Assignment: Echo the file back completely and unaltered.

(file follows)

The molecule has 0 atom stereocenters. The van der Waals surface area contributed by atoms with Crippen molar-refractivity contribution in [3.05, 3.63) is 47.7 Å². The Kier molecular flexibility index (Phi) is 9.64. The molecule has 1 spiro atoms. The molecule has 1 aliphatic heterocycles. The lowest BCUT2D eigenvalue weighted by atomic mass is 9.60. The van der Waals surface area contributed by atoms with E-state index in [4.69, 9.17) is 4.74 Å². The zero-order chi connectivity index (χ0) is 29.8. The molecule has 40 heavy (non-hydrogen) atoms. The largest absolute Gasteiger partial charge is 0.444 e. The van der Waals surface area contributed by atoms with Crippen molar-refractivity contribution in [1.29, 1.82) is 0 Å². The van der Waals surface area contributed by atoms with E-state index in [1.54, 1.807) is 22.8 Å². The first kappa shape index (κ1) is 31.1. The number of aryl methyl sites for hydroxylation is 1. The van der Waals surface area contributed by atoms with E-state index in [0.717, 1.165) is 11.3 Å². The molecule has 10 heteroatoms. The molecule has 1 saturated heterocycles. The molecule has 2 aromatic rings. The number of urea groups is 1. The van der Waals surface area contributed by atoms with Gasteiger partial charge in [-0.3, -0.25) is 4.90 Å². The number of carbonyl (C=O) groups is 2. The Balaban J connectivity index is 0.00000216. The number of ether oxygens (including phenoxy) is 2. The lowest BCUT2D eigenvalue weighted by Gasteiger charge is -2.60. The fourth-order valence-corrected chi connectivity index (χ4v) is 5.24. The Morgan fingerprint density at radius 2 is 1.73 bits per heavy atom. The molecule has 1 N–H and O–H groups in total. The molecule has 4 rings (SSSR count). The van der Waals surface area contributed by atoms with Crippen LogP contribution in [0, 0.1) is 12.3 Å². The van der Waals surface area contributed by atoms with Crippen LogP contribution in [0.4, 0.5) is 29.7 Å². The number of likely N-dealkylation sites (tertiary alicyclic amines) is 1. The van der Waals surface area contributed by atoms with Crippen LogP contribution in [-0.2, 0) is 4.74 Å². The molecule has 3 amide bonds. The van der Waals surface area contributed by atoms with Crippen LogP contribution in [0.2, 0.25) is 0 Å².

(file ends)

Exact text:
The molecule has 0 atom stereocenters. The van der Waals surface area contributed by atoms with Crippen molar-refractivity contribution in [3.05, 3.63) is 47.7 Å². The Kier molecular flexibility index (Phi) is 9.64. The molecule has 1 spiro atoms. The molecule has 1 aliphatic heterocycles. The lowest BCUT2D eigenvalue weighted by atomic mass is 9.60. The van der Waals surface area contributed by atoms with E-state index in [4.69, 9.17) is 4.74 Å². The zero-order chi connectivity index (χ0) is 29.8. The molecule has 40 heavy (non-hydrogen) atoms. The largest absolute Gasteiger partial charge is 0.444 e. The van der Waals surface area contributed by atoms with Crippen molar-refractivity contribution in [1.29, 1.82) is 0 Å². The van der Waals surface area contributed by atoms with E-state index in [1.54, 1.807) is 22.8 Å². The first kappa shape index (κ1) is 31.1. The number of aryl methyl sites for hydroxylation is 1. The van der Waals surface area contributed by atoms with E-state index in [0.717, 1.165) is 11.3 Å². The molecule has 10 heteroatoms. The molecule has 1 saturated heterocycles. The molecule has 2 aromatic rings. The number of urea groups is 1. The van der Waals surface area contributed by atoms with Gasteiger partial charge in [-0.3, -0.25) is 4.90 Å². The number of carbonyl (C=O) groups is 2. The Balaban J connectivity index is 0.00000216. The number of ether oxygens (including phenoxy) is 2. The lowest BCUT2D eigenvalue weighted by Gasteiger charge is -2.60. The fourth-order valence-corrected chi connectivity index (χ4v) is 5.24. The Morgan fingerprint density at radius 2 is 1.73 bits per heavy atom. The molecule has 1 N–H and O–H groups in total. The molecule has 4 rings (SSSR count). The van der Waals surface area contributed by atoms with Crippen LogP contribution in [0, 0.1) is 12.3 Å². The van der Waals surface area contributed by atoms with Crippen LogP contribution in [0.4, 0.5) is 29.7 Å². The number of likely N-dealkylation sites (tertiary alicyclic amines) is 1. The van der Waals surface area contributed by atoms with Crippen LogP contribution in [-0.2, 0) is 4.74 Å². The molecule has 3 amide bonds. The van der Waals surface area contributed by atoms with Crippen LogP contribution in [0.2, 0.25) is 0 Å².